Cubs righty labors during seventh, but six clean frames set tone for victory
By Greg Garno
CHICAGO -- Cubs right-hander Jake Arrieta recorded his fourth straight quality start and his ninth win of the season in Tuesday afternoon's 7-4 victory over the Cardinals, but it was all overshadowed by three straight hits in one inning.
Though Arrieta otherwise finished with another strong outing, the day felt different for someone who has been one of the National League's best pitchers as the All-Star break nears.
With two outs in the seventh inning, Arrieta threw 24 pitches and allowed two runs, leaving a pair of runners on base for the bullpen to inherit. Despite Matt Carpenter's lifetime 0-for-16 line against Arrieta, Cubs manager Joe Maddon pulled his starter to let the 'pen take over.
"I just think that Jake was not being 'Jake-esque' at that moment," Maddon said.
The Cubs starter had worked efficiently and quickly through the first six frames, though, keeping one of the Majors' best offenses off the board. In all, the right-hander allowed seven hits, walked two and struck out four over 6 2/3 innings, pitching to contact and keeping the baserunners he did allow from advancing past second.
It was a long stretch in the bottom of the sixth inning that might have been the toughest part for Arrieta to overcome. The righty had reached base for a third time and was worn down by spending more than 10 minutes on the basepaths before scoring. Yet after he had made it all the way to third base in the fourth inning, Arrieta pitched a 1-2-3 top of the fifth.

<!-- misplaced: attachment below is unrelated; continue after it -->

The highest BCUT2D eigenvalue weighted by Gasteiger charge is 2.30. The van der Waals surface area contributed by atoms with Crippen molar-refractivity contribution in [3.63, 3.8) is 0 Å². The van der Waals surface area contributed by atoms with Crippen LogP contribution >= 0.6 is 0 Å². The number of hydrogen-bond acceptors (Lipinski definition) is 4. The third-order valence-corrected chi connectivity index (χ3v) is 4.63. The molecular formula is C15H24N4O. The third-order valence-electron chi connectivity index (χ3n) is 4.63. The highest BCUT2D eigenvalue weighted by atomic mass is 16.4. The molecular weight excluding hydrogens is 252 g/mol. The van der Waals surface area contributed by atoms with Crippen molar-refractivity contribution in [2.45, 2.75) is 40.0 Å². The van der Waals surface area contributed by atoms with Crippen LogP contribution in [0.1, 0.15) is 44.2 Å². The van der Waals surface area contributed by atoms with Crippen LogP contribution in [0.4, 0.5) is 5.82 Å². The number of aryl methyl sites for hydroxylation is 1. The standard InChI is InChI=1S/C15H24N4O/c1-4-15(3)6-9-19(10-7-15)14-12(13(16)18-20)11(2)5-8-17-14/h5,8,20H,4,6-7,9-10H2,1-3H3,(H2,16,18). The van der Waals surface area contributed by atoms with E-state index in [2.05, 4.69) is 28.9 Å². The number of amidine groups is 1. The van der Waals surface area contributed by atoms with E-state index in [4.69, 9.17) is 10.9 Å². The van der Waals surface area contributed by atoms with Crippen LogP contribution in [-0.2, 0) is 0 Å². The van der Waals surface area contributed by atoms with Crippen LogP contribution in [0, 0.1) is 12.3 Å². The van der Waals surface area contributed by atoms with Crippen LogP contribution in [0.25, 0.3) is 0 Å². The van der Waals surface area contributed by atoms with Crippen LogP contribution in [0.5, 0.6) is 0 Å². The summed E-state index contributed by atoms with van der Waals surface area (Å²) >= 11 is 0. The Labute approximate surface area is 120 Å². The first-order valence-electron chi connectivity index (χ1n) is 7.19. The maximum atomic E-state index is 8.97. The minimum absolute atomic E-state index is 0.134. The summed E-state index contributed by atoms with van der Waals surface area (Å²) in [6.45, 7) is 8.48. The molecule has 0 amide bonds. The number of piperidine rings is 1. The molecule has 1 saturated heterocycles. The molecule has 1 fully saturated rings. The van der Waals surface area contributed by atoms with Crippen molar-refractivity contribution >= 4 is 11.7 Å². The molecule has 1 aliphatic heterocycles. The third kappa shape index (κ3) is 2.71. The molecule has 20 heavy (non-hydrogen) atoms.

"I think more so I was maybe trying to be too precise, trying to do more than I had to," Arrieta said of his seventh-inning struggles.
Tuesday marked the first time since June 16 that Arrieta had worked fewer than seven innings; he averaged eight innings per start over his previous three trips to the hill. It was also the first time since June he had allowed more than one run in a game.
Still, most pitchers would be satisfied with such a performance. This season, Arrieta holds a 2.80 ERA and leads his team in quality starts, which prompted Maddon to call him "an elite pitcher."
Arrieta's next outing will come on Sunday at Wrigley Field -- not on Tuesday in Cincinnati at the All-Star Game. Despite placing among the top 10 in the NL in ERA, WHIP, strikeouts and wins, the five-year veteran was not named to the Senior Circuit's roster when reserves and pitchers were named on Monday night.
"I figured I had a shot," Arrieta said. "I just knew that there are a lot of guys this year, especially in the National League, that are putting together tremendous years.
"Everybody that was chosen is having tremendous years. There were some guys left off that could have easily been in there, but it's just about the amount of spots they have."
Greg Garno is an associate reporter for MLB.com. This story was not subject to the approval of Major League Baseball or its clubs.